Over 50 Years of Service Providing High Quality and Well Fitting Prosthetic Limbs to our Amputees [Interview][Transcript]

Luke_Lorenzin_Artificial_Limbs_AppliancesGuest: Luke Lorenzin
Presenter: Wayne Bucklar
Guest Bio: Luke Lorenzin started his Prosthetics and Orthotics career at Barry Leech Prosthetics and Orthotics as a Graduate in 2008, he knew from the outset that Prosthetics was to be his chosen speciality. After about 18 months he decided a change was needed and took up a Prosthetist Position at Brisbane Prosthetics and Orthotics. There he was to manage two external clinics and further his knowledge in both the clinical and technical aspects of P&O. In 2010 he was appointed Manager at Artificial Limbs & Appliances Pty Ltd. As Manager he has overseen the rejuvenation of a 40 plus year old company. Outside of his work life he is an active member of Surfers Paradise SLSC, enjoy getting to the beach both for patrolling and competitions.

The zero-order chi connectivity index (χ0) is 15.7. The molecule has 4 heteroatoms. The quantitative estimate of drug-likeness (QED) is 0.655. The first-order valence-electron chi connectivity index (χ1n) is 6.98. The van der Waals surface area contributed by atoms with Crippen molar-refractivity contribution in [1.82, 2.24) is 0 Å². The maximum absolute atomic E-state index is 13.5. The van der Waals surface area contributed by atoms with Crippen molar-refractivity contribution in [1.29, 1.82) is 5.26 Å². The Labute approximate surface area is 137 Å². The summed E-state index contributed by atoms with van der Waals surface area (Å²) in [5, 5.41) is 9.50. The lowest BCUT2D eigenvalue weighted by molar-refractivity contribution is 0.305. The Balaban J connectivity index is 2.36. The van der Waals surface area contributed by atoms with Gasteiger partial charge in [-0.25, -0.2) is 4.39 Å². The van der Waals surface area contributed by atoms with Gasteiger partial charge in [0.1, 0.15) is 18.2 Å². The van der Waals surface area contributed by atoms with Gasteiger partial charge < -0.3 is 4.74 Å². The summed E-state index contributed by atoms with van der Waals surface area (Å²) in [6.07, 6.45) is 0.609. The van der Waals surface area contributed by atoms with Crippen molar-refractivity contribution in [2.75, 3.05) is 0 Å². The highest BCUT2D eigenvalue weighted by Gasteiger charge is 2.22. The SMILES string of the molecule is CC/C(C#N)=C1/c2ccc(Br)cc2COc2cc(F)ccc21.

Segment overview: In today’s Health Supplier Segment, Clinical Manager for Prosthetics Luke Lorenzin from the Artificial Limbs and Appliances Pty Ltd joins us today to discuss their products and services. They pride themselves for providing quality service to the amputees of Queensland and their goal is to ensure that all their clients achieve their highest possible level of function. They cater to all levels of limb amputation, and their products include lower limb products such as micro processor knees, high energy storing feet and cosmetic prosthesis with life like appearance as well as upper limb prosthetics which include myoelectrics devices, body powered prosthesis and purely cosmetic prosthesis.

Transcript

Health Professional Radio

Wayne Bucklar: You’re listening to Health Professional Radio. My name is Wayne Bucklar and my guest today Luke Lorenzin, Clinical Manager at Artificial Limbs and Appliances Proprietary Limited in Queensland Australia. Luke, welcome to Health Professional Radio.